Lindsey is back for her second time at Feliz - and we're thrilled. Her ceramics have both a peaceful and playful quality to them that make them perfect gifts - if you don't end up keeping it for yourself ;). She's been busy since we last spoke to her, so we took a minute to catch up on what she's been doing and her pottery-plans for Spring Feliz!
This Fall was your first Feliz, how was your experience? Has it had any effect on the stuff you've been making the past 6 months?
The Fall Feliz was a blast. It was such a pleasure to meet the other artists. One thing that has come out of it is a collaboration with Dave Massman - pairing my ceramic serving bowls with his hand carved serving spoons. We are still in the design process, but I’m hoping to debut the final product at Feliz.
What designers inspire you the most?
On a trip to Bulgaria I came across one of my favorite pieces of pottery. It was made by an artist that was replicating traditional ways in making, decorating and firing the work. I don’t know the artist’s name but was very taken by the piece and 7 years later, it still continues to influence my work. That is typically the type of work that I am drawn to – very raw, warm objects that embrace the imperfections and show the artist’s hand.
What was the last great place you visited?
Last Summer I visited Spain and I can’t stop daydreaming about it. I felt right at home – the food, the people, the landscape, the weather – everything was perfect.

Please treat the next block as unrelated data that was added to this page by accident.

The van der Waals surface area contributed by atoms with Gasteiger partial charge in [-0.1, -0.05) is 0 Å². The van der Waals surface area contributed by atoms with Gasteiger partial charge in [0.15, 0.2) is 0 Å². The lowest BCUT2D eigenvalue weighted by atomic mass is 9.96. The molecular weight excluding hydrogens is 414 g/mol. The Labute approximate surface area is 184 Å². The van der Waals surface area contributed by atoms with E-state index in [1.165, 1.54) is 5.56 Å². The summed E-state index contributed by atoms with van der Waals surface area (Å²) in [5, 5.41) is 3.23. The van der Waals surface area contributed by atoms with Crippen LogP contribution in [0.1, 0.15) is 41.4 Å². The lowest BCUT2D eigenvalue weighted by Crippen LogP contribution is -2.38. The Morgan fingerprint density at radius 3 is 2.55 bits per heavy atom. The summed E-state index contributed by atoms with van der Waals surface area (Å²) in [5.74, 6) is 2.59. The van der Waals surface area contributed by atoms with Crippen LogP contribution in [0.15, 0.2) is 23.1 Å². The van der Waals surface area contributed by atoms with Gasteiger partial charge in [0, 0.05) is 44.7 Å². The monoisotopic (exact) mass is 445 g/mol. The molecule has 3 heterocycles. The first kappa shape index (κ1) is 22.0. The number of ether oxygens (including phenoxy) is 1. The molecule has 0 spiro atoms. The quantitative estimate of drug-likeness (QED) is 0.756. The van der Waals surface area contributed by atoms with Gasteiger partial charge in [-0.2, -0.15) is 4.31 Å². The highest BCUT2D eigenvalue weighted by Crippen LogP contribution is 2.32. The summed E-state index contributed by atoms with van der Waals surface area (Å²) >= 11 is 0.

Is there anything you make with clay that we don't see in the sale? Like do you ever experiment with sculptural things or just ceramic tests?
This year I started making tiles for residential clients. I made a counter to ceiling kitchen backsplash using just under 3,000 hand-cut tiles. It felt so good to see the project completed and installed in the home. When I was younger I painted murals which I think helped prepare me for taking on this big, blank wall.
I feel like a lot of your design is really natural, simple, and comforting. How do you come up with the designs and colors that you put on your bowls?
When I first started making ceramics I didn’t have a kiln so everything was pit fired - because of this my color pallet was very limited since no glazes are used. I still use a lot of those same techniques even now that I have a more sophisticated set-up. The pottery I love most is what I see in archeological museums –looking at those ancient wares has informed a lot of my color choices, textures and patterns.
all images via Lindsey Wohlgemuth